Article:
AV speech elicits in the listener a motor plan for the production of the phoneme that the speaker might have been attempting to produce, and that feedback in the form of efference copy from the motor system ultimately influences the phonetic interpretation. -Skipper et al. 2007
The other is that AV integration is achieved without the motor system, via cross-sensory integration in the STS (Nath & Beauchamp, 2012).
I came across a 15-year-old study recently that make a pretty strong case against the motor-based account. Rosenblum et al. (1997) decided to assess whether individuals who do not know how to produce speech, nonetheless show a McGurk effect. Their study population? 5-month-old infants. The paradigm? Habituation of looking time (present the same thing over and over and see how long it takes the kid to get bored and stop looking). Basic result from four experiments? Habituation to auditory syllables was modulated by visual speech information: pre lingual infants show a McGurk effect.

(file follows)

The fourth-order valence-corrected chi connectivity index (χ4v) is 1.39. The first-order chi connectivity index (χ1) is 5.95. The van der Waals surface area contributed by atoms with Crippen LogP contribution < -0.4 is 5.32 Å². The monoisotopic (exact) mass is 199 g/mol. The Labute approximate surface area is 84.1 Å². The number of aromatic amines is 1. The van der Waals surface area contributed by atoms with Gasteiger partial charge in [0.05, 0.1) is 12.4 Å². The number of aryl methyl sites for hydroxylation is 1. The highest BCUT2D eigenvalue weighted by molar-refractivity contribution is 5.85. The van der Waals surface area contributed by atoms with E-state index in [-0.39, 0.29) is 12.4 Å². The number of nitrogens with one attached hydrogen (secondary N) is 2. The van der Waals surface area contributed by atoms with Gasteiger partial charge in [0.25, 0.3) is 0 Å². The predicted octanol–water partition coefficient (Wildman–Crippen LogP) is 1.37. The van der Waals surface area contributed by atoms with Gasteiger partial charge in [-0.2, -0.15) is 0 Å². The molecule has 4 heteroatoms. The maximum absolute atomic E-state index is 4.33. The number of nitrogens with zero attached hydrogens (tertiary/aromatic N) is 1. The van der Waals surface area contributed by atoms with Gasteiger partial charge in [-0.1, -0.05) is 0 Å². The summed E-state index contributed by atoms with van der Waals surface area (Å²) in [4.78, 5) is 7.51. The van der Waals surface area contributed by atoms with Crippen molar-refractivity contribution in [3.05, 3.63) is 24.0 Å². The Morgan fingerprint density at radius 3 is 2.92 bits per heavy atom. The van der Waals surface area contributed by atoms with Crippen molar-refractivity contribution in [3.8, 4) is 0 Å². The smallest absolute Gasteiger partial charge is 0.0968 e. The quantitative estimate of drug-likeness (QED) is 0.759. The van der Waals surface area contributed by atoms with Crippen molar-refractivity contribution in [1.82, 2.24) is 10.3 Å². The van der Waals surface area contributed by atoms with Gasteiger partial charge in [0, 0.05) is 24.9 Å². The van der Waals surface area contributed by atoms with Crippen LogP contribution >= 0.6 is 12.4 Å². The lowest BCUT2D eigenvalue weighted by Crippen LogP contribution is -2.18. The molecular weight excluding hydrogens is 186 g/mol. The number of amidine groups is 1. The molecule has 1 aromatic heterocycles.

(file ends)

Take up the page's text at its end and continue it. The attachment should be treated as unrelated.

AV integration seems to be primarily sensory-, not motor-driven.
Nath, A.R. and M.S. Beauchamp, A neural basis for interindividual differences in the McGurk effect, a multi sensory speech illusion. Neuroimage, 2012. 59(1): p. 781-7.
Rosenblum, L.D., M.A. Schmuckler, and J.A. Johnson, The McGurk effect in infants. Percept Psychophys, 1997. 59(3): p. 347-57.
Skipper, J.I., et al., Hearing lips and seeing voices: how cortical areas supporting speech production mediate audiovisual speech perception. Cereb Cortex, 2007. 17(10): p. 2387-99.